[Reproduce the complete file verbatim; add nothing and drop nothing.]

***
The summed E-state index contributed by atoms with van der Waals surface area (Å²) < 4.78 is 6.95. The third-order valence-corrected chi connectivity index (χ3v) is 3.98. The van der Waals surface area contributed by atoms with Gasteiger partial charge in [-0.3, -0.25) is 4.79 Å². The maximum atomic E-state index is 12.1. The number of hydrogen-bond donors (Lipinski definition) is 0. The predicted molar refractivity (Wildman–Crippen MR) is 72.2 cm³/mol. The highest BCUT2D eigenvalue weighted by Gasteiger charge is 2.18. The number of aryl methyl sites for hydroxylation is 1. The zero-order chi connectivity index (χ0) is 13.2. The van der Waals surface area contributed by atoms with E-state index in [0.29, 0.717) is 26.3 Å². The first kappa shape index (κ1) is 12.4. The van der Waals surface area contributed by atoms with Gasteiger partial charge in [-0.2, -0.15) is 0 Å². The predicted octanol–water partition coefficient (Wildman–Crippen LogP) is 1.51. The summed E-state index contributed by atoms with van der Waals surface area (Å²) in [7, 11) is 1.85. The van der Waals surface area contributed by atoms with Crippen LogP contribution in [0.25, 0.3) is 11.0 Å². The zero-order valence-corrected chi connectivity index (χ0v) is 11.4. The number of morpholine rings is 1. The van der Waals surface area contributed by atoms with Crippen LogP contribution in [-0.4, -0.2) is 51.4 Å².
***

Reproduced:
The summed E-state index contributed by atoms with van der Waals surface area (Å²) < 4.78 is 6.95. The third-order valence-corrected chi connectivity index (χ3v) is 3.98. The van der Waals surface area contributed by atoms with Gasteiger partial charge in [-0.3, -0.25) is 4.79 Å². The maximum atomic E-state index is 12.1. The number of hydrogen-bond donors (Lipinski definition) is 0. The predicted molar refractivity (Wildman–Crippen MR) is 72.2 cm³/mol. The highest BCUT2D eigenvalue weighted by Gasteiger charge is 2.18. The number of aryl methyl sites for hydroxylation is 1. The zero-order chi connectivity index (χ0) is 13.2. The van der Waals surface area contributed by atoms with E-state index in [0.29, 0.717) is 26.3 Å². The first kappa shape index (κ1) is 12.4. The van der Waals surface area contributed by atoms with Gasteiger partial charge in [-0.2, -0.15) is 0 Å². The predicted octanol–water partition coefficient (Wildman–Crippen LogP) is 1.51. The summed E-state index contributed by atoms with van der Waals surface area (Å²) in [7, 11) is 1.85. The van der Waals surface area contributed by atoms with Crippen LogP contribution in [0.25, 0.3) is 11.0 Å². The zero-order valence-corrected chi connectivity index (χ0v) is 11.4. The number of morpholine rings is 1. The van der Waals surface area contributed by atoms with Crippen LogP contribution in [-0.4, -0.2) is 51.4 Å².